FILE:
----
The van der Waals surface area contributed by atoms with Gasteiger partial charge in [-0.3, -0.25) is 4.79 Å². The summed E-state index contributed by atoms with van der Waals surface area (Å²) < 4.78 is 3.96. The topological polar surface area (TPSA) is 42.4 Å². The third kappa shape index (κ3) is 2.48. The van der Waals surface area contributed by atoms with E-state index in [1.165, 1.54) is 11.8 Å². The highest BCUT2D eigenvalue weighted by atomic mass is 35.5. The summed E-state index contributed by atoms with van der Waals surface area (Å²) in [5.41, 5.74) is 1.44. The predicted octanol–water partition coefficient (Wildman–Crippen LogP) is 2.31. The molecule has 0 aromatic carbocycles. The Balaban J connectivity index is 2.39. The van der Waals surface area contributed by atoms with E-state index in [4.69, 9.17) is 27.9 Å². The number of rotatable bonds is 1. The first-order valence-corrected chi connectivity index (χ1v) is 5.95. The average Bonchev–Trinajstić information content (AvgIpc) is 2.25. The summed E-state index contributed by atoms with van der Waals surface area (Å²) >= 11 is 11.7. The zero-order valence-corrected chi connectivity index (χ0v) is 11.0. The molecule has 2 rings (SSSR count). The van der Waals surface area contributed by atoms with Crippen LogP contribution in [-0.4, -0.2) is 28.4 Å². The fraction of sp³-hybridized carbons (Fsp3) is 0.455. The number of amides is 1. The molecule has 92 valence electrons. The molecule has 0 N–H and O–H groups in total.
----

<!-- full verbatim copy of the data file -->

The van der Waals surface area contributed by atoms with Gasteiger partial charge in [-0.3, -0.25) is 4.79 Å². The summed E-state index contributed by atoms with van der Waals surface area (Å²) < 4.78 is 3.96. The topological polar surface area (TPSA) is 42.4 Å². The third kappa shape index (κ3) is 2.48. The van der Waals surface area contributed by atoms with E-state index in [1.165, 1.54) is 11.8 Å². The highest BCUT2D eigenvalue weighted by atomic mass is 35.5. The summed E-state index contributed by atoms with van der Waals surface area (Å²) in [5.41, 5.74) is 1.44. The predicted octanol–water partition coefficient (Wildman–Crippen LogP) is 2.31. The molecule has 0 aromatic carbocycles. The Balaban J connectivity index is 2.39. The van der Waals surface area contributed by atoms with E-state index in [4.69, 9.17) is 27.9 Å². The number of rotatable bonds is 1. The first-order valence-corrected chi connectivity index (χ1v) is 5.95. The average Bonchev–Trinajstić information content (AvgIpc) is 2.25. The summed E-state index contributed by atoms with van der Waals surface area (Å²) >= 11 is 11.7. The zero-order valence-corrected chi connectivity index (χ0v) is 11.0. The molecule has 2 rings (SSSR count). The van der Waals surface area contributed by atoms with Crippen LogP contribution in [-0.4, -0.2) is 28.4 Å². The fraction of sp³-hybridized carbons (Fsp3) is 0.455. The number of amides is 1. The molecule has 92 valence electrons. The molecule has 0 N–H and O–H groups in total.